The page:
Nominative ebe eb ebẽi ebeija
Accusative eb, ebeñnẽ, ebẽñni ebeis, ebeijes
Dative / Locative ebehi ebette
Genitive (Possessive:) ebehi ebẽhẽ
Ablative / Instrumental ? ?

Personal pronoun[edit]

The demonstrative ebe, 'this', is also used as a personal pronoun: 'this one', therefore 'he, she, it'. Here is a paradigm of all attested personal pronouns:[18]

case ẽmu, amu
'he, she, it'
epttehe/i-, eb(e)ttehe/i-
animate inanimate animate inanimate
Singular Nominative ẽmu, amu ẽmi ebe ehbi ehbijẽ ebttehi
Accusative ebñnẽ
Genitive (Possessive:) ehbijehi
Dative emu ehbi ebttehi
Ablative/Instrumental ehbijedi
Plural Nominative ehbi ehbija ebttehi
Accusative ẽmis ehbis ebttehis
Dative / Locative ebtte ehbije epttehe

Other pronouns[edit]

Other pronouns are:[18]

  • Relative or interrogative pronouns: ti-, 'who, which'; teri or ẽke, 'when'; teli, 'where'; km̃mẽt(i)-, 'how many' (also indefinite: 'however many').
  • Indefinite pronouns: tike-, 'someone, something'; tise, 'anyone, anything'; tihe, 'any'.


The following numerals are attested:[18]

cardinal number 'x-fold' 'x-year-old' also attested
two [kbi-] tupm̃me-, 'twofold, pair' kbisñne/i-, 'two-year-old' kbihu, 'twice'; kbijẽt(i)-, 'double';
kbi-, kbije-, '(an-)other'; kbisñtãta, 'twenty'
three teri- trppem-, 'threefold (?)' trisñne/i-, 'three-year-old' (Milyan:) trisu, 'thrice'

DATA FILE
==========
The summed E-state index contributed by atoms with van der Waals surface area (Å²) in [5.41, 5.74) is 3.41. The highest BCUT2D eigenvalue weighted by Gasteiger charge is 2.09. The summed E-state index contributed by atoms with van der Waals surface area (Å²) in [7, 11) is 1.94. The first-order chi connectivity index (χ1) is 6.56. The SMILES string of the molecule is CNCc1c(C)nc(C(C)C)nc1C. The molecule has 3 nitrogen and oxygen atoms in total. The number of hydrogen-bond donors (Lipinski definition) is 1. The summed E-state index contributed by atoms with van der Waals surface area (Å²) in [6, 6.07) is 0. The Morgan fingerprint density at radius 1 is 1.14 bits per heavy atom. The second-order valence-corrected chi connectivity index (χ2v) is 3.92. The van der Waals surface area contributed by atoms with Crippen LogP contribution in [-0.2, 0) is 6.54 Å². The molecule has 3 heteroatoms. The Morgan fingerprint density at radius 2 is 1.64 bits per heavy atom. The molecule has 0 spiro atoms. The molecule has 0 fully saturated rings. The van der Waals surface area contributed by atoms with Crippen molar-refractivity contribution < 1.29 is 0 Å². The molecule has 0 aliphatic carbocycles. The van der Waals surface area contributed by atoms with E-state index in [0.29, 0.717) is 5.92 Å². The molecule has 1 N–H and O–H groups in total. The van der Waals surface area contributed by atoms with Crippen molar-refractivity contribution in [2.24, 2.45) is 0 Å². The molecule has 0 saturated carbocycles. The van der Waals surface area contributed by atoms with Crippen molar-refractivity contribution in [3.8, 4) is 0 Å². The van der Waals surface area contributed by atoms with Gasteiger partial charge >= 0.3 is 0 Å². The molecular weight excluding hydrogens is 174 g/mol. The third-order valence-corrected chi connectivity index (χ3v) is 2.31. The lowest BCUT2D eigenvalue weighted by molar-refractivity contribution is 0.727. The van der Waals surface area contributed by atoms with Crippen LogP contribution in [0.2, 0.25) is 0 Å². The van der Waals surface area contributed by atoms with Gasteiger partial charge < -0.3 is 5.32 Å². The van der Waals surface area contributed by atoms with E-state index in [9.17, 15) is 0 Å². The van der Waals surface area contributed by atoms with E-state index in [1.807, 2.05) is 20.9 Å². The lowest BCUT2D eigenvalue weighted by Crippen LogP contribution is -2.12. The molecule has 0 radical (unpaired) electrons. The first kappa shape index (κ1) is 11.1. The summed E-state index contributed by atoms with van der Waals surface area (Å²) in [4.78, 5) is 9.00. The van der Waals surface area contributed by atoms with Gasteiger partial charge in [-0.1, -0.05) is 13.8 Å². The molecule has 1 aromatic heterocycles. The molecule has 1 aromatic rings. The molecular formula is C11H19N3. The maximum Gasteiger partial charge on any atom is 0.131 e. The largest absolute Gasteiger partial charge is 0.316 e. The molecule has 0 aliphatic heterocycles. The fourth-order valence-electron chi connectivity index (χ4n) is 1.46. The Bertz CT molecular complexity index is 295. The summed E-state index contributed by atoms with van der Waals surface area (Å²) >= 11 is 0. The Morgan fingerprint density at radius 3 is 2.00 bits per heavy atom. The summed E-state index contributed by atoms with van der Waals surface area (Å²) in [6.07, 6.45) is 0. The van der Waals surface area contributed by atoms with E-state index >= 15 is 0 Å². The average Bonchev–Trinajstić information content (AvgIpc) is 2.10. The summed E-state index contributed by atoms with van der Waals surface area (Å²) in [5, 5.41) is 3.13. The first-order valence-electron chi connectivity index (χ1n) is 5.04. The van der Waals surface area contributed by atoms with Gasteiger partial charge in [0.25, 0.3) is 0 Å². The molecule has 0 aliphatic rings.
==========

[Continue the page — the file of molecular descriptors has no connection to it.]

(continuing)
four mupm̃m[- mupm̃m[-, 'four, fourfold'
eight aitãta
nine nuñtãta
twelve qñnãkba (Milyan:) qñnãtbisu, 'twelve times'
twenty kbisñtãta


Just as in other Anatolian languages (Luwian, Lydian) verbs in Lycian were conjugated in the present-future and preterite tenses and in the imperative with three persons singular and plural. Some endings have many variants, due to nasalization (-a- → -añ-, -ã-; -e- → -eñ-, -ẽ-), lenition (-t- → -d-), gemination (-t- → -tt-; -d- → -dd-), and vowel harmonization (-a- → -e-: prñnawãtẽ → prñnewãtẽ).

About a dozen conjugations can be distinguished, on the basis of (1) the verbal root ending (a-stems, consonant stems, -ije-stems, etc.), and (2) the endings of the third person singular being either unlenited (present -ti; preterite -te; imperative -tu) or lenited (-di; -de; -du). For example, prñnawa-(ti) (to build) is an unlenited a-stem (prñnawati, he builds), a(i)-(di) (to make) is a lenited a(i)-stem (adi, he makes). Differences between the various conjugations are minor.

Verbs are conjugated as follows; Mediopassive (MP) forms are in brown:[20][21]

Active Mediopassive prñnawa-(ti) (t)ta-(di) a(i)-(di) (h)ha-(ti) si-(?)